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That's just a bit of the wisdom shared by this week's HerMoney podcast guest, financial therapist Amanda Clayman. In her role, Amanda guides her clients on how they can positively change their overall approach to their finances, and adjust their thinking in areas that may be holding them back. 

Over the last decade, the concept of financial therapy has become more mainstream, as more people have sought to discover why and how our thoughts and feelings may shape our financial choices. 

Amanda says she was led to her profession after seeing "how money was so misunderstood, and how much suffering we really take on in our lives because of this misunderstanding." Facing her own financial struggles has better enabled her to guide her clients: "I was in a pattern where I would just shut my eyes and spend," she says, describing some of the money habits she had to re-learn. 

"I had been engaging with money only as a form of self punishment," she says, discussing a time when she erroneously believed she had to strip away all the small joys and comforts from her life in order to pay off debt. After some self-discovery, she was able to make the mindset shift from thinking of budgeting as a constraint that forced her to say "no," to a tool that has allowed her to say "yes" to the things she wants most in life. 

At the end of the day, Amanda says she tries to impart to all her clients that money is a tool that should be used consciously — a tool that allows us to take care of ourselves and the things and people we care most about, both today and in the future.  She describes why her approach to money is based on holistic health and wellness, and tells us what many of her clients have in common. (Hint: No one shows up to financial therapy because they want to check in and brag about how well they're doing with their money!) In many cases, people seek her guidance because of a conflict in their family, or a desire to finally put a stop to a recurring problem. Amanda starts each session by helping her clients to establish a framework for where money is or isn't working in their lives, and then digs into where and why money may be causing them anxiety.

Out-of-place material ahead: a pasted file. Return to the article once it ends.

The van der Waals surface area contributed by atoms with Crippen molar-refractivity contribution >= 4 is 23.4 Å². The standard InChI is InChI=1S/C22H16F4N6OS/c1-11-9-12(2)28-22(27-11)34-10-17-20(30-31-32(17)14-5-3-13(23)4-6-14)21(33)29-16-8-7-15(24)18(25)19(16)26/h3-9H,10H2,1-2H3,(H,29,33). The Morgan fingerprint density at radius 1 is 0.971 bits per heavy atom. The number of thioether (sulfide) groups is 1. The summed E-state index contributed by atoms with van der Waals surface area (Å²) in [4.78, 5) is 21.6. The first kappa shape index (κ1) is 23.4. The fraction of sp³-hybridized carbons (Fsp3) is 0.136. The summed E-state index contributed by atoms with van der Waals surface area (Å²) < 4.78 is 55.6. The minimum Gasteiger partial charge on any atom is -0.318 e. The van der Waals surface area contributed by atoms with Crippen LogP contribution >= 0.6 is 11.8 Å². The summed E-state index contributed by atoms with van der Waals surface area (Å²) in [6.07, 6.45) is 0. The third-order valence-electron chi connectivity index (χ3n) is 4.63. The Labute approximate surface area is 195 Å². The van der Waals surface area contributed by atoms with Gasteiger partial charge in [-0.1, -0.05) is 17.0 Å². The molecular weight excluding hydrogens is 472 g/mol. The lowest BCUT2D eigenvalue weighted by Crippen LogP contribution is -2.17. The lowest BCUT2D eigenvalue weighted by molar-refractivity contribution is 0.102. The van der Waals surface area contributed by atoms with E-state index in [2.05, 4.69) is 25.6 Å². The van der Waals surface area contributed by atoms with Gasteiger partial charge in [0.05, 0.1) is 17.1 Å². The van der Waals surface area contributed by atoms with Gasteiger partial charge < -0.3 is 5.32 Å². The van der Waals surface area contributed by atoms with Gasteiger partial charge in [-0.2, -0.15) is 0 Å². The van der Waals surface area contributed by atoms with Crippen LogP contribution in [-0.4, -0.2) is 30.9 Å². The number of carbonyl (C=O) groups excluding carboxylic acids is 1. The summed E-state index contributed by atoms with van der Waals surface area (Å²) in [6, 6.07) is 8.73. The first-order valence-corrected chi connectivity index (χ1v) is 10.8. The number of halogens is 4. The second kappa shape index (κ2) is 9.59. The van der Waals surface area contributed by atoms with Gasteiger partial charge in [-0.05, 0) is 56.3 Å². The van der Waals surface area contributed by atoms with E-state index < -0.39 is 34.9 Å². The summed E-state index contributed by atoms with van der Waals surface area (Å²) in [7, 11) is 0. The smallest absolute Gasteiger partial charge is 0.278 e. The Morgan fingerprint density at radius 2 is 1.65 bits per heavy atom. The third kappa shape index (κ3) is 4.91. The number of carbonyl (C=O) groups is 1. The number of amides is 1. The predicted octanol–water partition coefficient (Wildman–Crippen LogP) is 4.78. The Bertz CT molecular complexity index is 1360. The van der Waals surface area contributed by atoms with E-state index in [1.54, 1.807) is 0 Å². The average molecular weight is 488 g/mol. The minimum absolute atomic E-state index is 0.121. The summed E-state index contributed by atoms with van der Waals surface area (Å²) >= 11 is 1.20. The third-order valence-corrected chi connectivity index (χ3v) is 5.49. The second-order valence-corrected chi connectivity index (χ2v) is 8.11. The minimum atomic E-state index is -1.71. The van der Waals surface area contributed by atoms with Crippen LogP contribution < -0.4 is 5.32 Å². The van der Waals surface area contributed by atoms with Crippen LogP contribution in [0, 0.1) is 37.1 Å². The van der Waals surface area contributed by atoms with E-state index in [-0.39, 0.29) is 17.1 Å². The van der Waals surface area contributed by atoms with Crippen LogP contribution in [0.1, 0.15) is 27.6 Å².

Amanda also offers up her thoughts on the automation of our finances — sometimes "set it and forget it" can separate us too much from our money. "I fully embrace and appreciate automation, but it takes us away from being conscious," she says. In other words, automation is a place that we want to get to, but there needs to be a period where we are highly engaged with our money before we can allow ourselves to disengage. 

In her role as a financial therapist, Amanda has guided hundreds of couples on their path to understanding one another's differing money styles, and has helped them "excavate under the surface" so they can start solving the real problems. (As opposed to just arguing about who is "right"... No one is, but often we so desperately want our partner to validate our point of view that it results in conflict!) 

Lastly, Amanda shares her thoughts on why money is such a sensitive and powerful thing, and offers her tips for the best things we can all do to feel positive and confident about our finances on a daily basis. She leaves us with some powerful philosophy to mull over as we look to make more empowered money decisions: “Don't live so in service of the future that you miss out on the joys of today. And similarly, don't be so focused on today that you aren't taking the necessary steps to have safety in the future.”